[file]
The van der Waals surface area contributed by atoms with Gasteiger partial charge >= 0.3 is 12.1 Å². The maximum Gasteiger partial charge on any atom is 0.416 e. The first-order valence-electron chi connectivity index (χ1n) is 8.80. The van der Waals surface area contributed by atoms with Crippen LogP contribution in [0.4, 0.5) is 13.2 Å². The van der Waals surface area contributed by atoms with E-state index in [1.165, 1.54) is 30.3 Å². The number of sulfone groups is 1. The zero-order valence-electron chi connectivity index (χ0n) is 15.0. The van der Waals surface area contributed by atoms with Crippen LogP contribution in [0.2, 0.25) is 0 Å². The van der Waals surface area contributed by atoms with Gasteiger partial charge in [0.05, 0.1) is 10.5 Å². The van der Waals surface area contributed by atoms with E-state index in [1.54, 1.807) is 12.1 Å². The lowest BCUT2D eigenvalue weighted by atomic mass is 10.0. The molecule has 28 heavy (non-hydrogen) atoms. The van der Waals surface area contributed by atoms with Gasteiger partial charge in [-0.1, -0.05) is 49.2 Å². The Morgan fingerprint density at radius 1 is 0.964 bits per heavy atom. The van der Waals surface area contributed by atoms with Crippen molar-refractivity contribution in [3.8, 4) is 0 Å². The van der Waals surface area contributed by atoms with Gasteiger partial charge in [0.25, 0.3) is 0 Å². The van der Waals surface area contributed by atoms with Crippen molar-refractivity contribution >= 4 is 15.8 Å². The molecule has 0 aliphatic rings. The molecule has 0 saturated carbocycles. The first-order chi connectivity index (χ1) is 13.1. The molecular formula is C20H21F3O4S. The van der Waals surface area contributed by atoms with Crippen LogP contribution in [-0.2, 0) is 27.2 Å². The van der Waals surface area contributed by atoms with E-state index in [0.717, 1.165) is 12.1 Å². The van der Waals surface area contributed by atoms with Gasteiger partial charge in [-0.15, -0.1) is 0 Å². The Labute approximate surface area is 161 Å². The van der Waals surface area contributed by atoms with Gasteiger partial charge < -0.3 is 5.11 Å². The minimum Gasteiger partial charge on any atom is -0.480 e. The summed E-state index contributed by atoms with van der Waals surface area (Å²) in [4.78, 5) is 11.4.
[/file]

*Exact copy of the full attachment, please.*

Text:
The van der Waals surface area contributed by atoms with Gasteiger partial charge >= 0.3 is 12.1 Å². The maximum Gasteiger partial charge on any atom is 0.416 e. The first-order valence-electron chi connectivity index (χ1n) is 8.80. The van der Waals surface area contributed by atoms with Crippen LogP contribution in [0.4, 0.5) is 13.2 Å². The van der Waals surface area contributed by atoms with E-state index in [1.165, 1.54) is 30.3 Å². The number of sulfone groups is 1. The zero-order valence-electron chi connectivity index (χ0n) is 15.0. The van der Waals surface area contributed by atoms with Crippen LogP contribution in [0.2, 0.25) is 0 Å². The van der Waals surface area contributed by atoms with Gasteiger partial charge in [0.05, 0.1) is 10.5 Å². The van der Waals surface area contributed by atoms with E-state index in [1.54, 1.807) is 12.1 Å². The lowest BCUT2D eigenvalue weighted by atomic mass is 10.0. The molecule has 28 heavy (non-hydrogen) atoms. The van der Waals surface area contributed by atoms with Gasteiger partial charge in [-0.1, -0.05) is 49.2 Å². The Morgan fingerprint density at radius 1 is 0.964 bits per heavy atom. The van der Waals surface area contributed by atoms with Crippen molar-refractivity contribution in [3.8, 4) is 0 Å². The van der Waals surface area contributed by atoms with Gasteiger partial charge in [0.25, 0.3) is 0 Å². The van der Waals surface area contributed by atoms with Crippen molar-refractivity contribution >= 4 is 15.8 Å². The molecule has 0 aliphatic rings. The molecule has 0 saturated carbocycles. The first-order chi connectivity index (χ1) is 13.1. The molecular formula is C20H21F3O4S. The van der Waals surface area contributed by atoms with Crippen LogP contribution in [-0.2, 0) is 27.2 Å². The van der Waals surface area contributed by atoms with E-state index in [0.717, 1.165) is 12.1 Å². The van der Waals surface area contributed by atoms with Gasteiger partial charge in [-0.15, -0.1) is 0 Å². The Labute approximate surface area is 161 Å². The van der Waals surface area contributed by atoms with Gasteiger partial charge < -0.3 is 5.11 Å². The minimum Gasteiger partial charge on any atom is -0.480 e. The summed E-state index contributed by atoms with van der Waals surface area (Å²) in [4.78, 5) is 11.4.